Definition of characteristic in English:

characteristic

adjective

  • Typical of a particular person, place, or thing.

    ‘he began with a characteristic attack on extremism’
    • ‘Dishes in each region have their own set of characteristic flavours.’
    • ‘She spoke all along with that characteristic exuberance on her face.’
    • ‘He battled his illness with characteristic courage and fortitude and displayed a positive attitude to the end.’
    • ‘Michael died following a relatively short illness borne with characteristic bravery and courage.’
    • ‘The Queen turned at the top of the cathedral steps to acknowledge well-wishers with a broad smile and characteristic wave.’
    • ‘He tackled the central themes of the war with characteristic wit during a lecture last year at the Edinburgh Book Festival.’
    • ‘Alongside these broad visions is characteristic attention to detail.’
    • ‘Here he has met some setbacks, but with characteristic determination he is going to try again.’
    • ‘She readily posed for group photos with that characteristic smile always on her lips.’
    • ‘Even when he returned to Africa he described the experience in characteristic terms.’
    • ‘Kara couldn't help smiling at Toni's characteristic ability to understand her better than she understood herself.’
    • ‘Different health conditions impede development in characteristic ways.’
    • ‘There is one characteristic thread that runs through the various ways in which these authority figures expressed themselves.’
    • ‘From my experience, what is very characteristic of what we see here in Thailand is the failed attempt to win a real trophy.’
    • ‘Not only did he write a great story, but he also directed it with characteristic verve and energy.’
    • ‘It is very characteristic of the Hellenistic period, but shows evidence of an Augustan remodelling.’
    • ‘Cremation of the dead is one of the most characteristic features of Indian or Hindu civilization.’
    • ‘By that time, he had evolved that characteristic style of his.’
    • ‘‘Our band is hugely gifted,’ he has explained with characteristic modesty.’
    • ‘Benton looked about the table and, with characteristic bluntness, said, ‘Who are all these people?’’
    typical, usual, normal, predictable, habitual, in character
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noun

  • 1A feature or quality belonging typically to a person, place, or thing and serving to identify them.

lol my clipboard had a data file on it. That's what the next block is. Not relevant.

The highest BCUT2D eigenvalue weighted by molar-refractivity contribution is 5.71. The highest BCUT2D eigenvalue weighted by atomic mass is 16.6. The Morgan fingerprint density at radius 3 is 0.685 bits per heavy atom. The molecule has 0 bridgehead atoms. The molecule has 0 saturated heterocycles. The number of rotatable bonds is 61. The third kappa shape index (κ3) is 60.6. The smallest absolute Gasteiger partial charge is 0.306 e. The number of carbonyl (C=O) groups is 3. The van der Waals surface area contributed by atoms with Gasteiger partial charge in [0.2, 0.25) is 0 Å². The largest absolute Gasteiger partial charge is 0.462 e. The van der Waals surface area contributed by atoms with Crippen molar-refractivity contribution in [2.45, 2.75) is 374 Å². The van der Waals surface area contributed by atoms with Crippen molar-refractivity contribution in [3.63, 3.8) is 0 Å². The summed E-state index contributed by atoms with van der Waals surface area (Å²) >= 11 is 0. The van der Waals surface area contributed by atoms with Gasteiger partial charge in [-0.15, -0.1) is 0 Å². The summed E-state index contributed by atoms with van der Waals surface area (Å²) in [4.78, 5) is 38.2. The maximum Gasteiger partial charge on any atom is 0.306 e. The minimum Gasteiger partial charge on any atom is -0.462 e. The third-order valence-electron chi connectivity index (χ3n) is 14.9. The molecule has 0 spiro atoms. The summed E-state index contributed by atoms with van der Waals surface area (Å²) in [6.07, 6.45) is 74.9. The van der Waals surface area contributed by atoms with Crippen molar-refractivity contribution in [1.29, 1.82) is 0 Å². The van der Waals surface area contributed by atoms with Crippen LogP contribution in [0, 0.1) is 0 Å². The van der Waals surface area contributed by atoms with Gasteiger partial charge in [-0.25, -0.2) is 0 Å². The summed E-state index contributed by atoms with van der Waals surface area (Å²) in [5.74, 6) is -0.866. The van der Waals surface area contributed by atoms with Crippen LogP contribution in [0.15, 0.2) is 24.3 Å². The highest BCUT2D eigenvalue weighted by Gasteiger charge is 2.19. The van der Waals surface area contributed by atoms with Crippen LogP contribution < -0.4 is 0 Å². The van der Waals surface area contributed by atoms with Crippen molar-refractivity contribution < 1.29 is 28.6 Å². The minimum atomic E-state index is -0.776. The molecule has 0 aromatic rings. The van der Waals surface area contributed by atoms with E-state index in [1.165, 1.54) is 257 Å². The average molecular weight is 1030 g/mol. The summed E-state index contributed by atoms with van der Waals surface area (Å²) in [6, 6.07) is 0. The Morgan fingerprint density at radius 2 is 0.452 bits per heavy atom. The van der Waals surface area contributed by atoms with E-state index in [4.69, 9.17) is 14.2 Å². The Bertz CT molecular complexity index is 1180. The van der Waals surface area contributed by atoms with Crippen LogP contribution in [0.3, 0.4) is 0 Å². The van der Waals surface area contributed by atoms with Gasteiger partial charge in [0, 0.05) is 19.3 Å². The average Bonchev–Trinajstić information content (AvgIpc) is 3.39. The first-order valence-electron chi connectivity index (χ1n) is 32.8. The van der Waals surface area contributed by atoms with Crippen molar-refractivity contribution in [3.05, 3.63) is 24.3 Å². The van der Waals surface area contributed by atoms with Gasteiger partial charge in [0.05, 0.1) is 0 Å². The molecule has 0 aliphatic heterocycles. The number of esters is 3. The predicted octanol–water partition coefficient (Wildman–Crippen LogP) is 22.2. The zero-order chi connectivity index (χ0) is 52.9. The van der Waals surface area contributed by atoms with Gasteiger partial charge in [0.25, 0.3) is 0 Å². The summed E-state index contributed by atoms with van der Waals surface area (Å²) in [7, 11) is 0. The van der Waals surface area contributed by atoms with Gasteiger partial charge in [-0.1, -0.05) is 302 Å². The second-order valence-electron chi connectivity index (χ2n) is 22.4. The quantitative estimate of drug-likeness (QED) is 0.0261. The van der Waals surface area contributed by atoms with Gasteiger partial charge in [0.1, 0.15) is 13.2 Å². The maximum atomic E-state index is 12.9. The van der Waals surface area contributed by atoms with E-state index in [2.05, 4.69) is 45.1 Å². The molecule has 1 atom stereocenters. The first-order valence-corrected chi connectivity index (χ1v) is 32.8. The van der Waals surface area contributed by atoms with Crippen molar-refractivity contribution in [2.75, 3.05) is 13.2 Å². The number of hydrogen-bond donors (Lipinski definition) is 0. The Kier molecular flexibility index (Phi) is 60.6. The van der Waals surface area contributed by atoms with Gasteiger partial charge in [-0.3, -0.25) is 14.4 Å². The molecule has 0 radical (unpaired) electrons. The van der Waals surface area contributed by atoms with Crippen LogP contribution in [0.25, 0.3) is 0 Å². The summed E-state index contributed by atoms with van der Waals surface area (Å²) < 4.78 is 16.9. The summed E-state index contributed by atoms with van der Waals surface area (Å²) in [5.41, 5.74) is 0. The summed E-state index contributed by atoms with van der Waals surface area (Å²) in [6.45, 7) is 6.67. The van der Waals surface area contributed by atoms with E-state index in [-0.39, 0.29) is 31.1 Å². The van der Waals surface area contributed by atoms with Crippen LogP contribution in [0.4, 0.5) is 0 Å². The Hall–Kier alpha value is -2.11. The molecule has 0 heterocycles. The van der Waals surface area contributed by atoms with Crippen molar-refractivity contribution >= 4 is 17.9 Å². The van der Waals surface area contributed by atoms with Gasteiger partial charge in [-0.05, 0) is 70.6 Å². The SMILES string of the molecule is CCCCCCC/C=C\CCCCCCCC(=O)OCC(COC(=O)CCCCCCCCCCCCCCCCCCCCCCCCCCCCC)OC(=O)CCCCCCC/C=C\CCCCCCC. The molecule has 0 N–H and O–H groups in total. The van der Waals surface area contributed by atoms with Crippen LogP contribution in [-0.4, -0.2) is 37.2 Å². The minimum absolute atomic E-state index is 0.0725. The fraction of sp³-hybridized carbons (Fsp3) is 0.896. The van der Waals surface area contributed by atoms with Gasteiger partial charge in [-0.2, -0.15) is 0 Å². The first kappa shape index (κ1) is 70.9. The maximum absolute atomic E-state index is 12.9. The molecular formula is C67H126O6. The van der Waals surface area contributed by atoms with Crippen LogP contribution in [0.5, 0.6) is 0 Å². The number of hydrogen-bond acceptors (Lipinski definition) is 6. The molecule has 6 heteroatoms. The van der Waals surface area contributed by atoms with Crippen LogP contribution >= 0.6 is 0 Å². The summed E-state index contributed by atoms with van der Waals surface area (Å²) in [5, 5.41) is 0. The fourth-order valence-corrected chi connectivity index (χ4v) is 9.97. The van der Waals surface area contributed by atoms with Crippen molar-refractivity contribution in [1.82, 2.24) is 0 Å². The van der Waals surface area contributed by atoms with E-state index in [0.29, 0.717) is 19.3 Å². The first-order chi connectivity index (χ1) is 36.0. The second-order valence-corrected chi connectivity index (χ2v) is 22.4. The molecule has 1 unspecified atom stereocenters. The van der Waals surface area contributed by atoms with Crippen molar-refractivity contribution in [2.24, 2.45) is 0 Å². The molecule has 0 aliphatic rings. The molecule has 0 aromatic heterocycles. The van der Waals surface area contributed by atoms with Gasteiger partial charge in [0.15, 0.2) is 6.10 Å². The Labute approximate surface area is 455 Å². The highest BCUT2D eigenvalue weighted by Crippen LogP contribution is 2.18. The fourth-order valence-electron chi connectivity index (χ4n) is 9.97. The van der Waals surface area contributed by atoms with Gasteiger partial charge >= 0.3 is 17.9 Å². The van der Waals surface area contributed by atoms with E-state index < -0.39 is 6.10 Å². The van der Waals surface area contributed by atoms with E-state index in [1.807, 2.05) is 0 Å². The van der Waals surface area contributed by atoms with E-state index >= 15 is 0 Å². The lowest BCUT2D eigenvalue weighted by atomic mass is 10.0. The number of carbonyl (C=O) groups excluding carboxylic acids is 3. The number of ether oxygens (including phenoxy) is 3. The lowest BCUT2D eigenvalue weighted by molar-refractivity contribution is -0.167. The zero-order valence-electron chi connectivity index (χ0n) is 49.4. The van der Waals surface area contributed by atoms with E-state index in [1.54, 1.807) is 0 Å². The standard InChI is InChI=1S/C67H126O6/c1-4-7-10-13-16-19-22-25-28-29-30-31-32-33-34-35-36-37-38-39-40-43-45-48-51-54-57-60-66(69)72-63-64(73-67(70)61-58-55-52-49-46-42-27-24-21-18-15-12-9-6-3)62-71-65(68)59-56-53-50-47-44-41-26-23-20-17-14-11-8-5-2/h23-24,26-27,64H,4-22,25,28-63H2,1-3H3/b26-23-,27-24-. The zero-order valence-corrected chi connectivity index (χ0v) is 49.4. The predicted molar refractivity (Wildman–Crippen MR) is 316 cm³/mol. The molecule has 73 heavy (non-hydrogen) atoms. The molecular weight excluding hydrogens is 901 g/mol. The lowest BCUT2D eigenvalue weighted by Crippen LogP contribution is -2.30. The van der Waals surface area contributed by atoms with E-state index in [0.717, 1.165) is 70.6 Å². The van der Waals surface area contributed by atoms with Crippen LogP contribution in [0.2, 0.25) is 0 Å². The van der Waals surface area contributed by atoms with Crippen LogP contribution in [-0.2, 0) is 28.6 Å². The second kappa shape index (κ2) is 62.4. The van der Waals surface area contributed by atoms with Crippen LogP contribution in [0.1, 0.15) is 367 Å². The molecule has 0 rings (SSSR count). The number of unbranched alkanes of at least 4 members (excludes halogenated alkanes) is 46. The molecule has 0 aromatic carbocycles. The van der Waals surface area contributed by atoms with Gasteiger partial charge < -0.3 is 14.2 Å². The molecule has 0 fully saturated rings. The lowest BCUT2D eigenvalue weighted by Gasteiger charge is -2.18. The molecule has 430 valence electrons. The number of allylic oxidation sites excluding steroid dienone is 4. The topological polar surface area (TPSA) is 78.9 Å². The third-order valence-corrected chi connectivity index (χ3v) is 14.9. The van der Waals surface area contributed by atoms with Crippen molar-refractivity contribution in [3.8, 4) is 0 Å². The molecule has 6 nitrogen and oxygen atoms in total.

‘certain defining characteristics of the school emerge from the study’
    • ‘A national characteristic has been identified in numerous scientific trials.’
    • ‘Every facial feature and physical characteristic was identical to Alastair's.’
    • ‘At the same time, most of these characteristics belong to any good person.’
    • ‘To see an apprentice with these qualities and characteristics was not a common sight in the eighties.’
    • ‘There can be no doubt that soil characteristics do influence wine quality.’
    • ‘Whether such characteristics do define what it is to be British today is debatable.’
    • ‘A sentimental identification with the underdog is one of our national characteristics.’
    • ‘Religious dissent is a key characteristic of Scots-Irish identity.’
    • ‘These characteristics were presumably inherited from his mother, a German princess.’
    • ‘Is Hinduism a religion like others, and what are the principal characteristics which define it?’
    • ‘From the same list, I had to choose the characteristics that others would attribute to me.’
    • ‘It may seem facile, but teams do reflect the traits and characteristics of their coaches.’
    • ‘The characteristic that distinguishes international politics from internal politics is the absence of government.’
    • ‘A distinguishing characteristic of female voters is their caution.’
    • ‘The slow, melancholic songs are a distinctive characteristic of her music.’
    • ‘The characteristic which has most marked his career has been his good judgement.’
    • ‘Perhaps one characteristic above all else defines explorers.’
    • ‘Some sharks have distinct characteristics that set them apart from others.’
    • ‘Each of these has its own characteristics and is therefore distinguishable from the others.’
    • ‘Sociability is a distinguishing characteristic of the islands and often is commented on by visitors.’
    attribute, feature
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  • 2Mathematics
    The whole number or integral part of a logarithm, which gives the order of magnitude of the original number.

    ‘His early work was on quadratic forms in fields, particularly fields of characteristic 2.’
    ‘His habilitation of 1938 studied Lie rings of prime characteristic.’

Origin

Mid 17th century from French caractéristique or medieval Latin characteristicus, from Greek kharaktēristikos, from kharaktēr ‘a stamping tool’.

Pronunciation

characteristic

/karəktəˈrɪstɪk/